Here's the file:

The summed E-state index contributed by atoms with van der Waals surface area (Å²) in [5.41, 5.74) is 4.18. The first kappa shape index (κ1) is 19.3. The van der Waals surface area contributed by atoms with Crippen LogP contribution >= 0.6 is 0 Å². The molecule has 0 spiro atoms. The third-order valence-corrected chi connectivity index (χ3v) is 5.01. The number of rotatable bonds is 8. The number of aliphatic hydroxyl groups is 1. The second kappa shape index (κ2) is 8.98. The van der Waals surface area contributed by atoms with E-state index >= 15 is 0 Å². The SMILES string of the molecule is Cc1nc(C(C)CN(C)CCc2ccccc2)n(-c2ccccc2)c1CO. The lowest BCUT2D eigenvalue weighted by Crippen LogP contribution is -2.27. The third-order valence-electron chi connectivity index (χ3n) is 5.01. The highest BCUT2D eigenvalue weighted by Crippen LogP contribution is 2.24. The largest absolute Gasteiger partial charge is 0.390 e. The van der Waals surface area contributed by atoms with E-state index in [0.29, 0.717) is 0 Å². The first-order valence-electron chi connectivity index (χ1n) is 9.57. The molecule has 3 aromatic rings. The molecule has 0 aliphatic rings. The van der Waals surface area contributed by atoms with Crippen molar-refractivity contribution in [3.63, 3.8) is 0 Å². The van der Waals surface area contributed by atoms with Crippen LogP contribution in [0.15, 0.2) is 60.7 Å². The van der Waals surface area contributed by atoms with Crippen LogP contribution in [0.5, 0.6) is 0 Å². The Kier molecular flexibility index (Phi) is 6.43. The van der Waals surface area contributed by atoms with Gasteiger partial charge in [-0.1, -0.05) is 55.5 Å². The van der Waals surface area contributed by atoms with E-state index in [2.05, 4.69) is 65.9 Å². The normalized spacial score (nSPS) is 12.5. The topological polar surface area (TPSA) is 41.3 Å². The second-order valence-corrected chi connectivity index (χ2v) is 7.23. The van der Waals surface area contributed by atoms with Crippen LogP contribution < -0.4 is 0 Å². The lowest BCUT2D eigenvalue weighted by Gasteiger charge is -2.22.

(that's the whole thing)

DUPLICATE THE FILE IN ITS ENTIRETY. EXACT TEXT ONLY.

The summed E-state index contributed by atoms with van der Waals surface area (Å²) in [5.41, 5.74) is 4.18. The first kappa shape index (κ1) is 19.3. The van der Waals surface area contributed by atoms with Crippen LogP contribution >= 0.6 is 0 Å². The molecule has 0 spiro atoms. The third-order valence-corrected chi connectivity index (χ3v) is 5.01. The number of rotatable bonds is 8. The number of aliphatic hydroxyl groups is 1. The second kappa shape index (κ2) is 8.98. The van der Waals surface area contributed by atoms with E-state index >= 15 is 0 Å². The SMILES string of the molecule is Cc1nc(C(C)CN(C)CCc2ccccc2)n(-c2ccccc2)c1CO. The lowest BCUT2D eigenvalue weighted by Crippen LogP contribution is -2.27. The third-order valence-electron chi connectivity index (χ3n) is 5.01. The highest BCUT2D eigenvalue weighted by Crippen LogP contribution is 2.24. The largest absolute Gasteiger partial charge is 0.390 e. The van der Waals surface area contributed by atoms with E-state index in [0.29, 0.717) is 0 Å². The first-order valence-electron chi connectivity index (χ1n) is 9.57. The molecule has 3 aromatic rings. The molecule has 0 aliphatic rings. The van der Waals surface area contributed by atoms with Crippen molar-refractivity contribution in [3.63, 3.8) is 0 Å². The van der Waals surface area contributed by atoms with Crippen LogP contribution in [0.15, 0.2) is 60.7 Å². The van der Waals surface area contributed by atoms with Crippen LogP contribution in [0.5, 0.6) is 0 Å². The Kier molecular flexibility index (Phi) is 6.43. The van der Waals surface area contributed by atoms with Gasteiger partial charge in [-0.1, -0.05) is 55.5 Å². The van der Waals surface area contributed by atoms with E-state index in [2.05, 4.69) is 65.9 Å². The normalized spacial score (nSPS) is 12.5. The topological polar surface area (TPSA) is 41.3 Å². The second-order valence-corrected chi connectivity index (χ2v) is 7.23. The van der Waals surface area contributed by atoms with Crippen LogP contribution < -0.4 is 0 Å². The lowest BCUT2D eigenvalue weighted by Gasteiger charge is -2.22.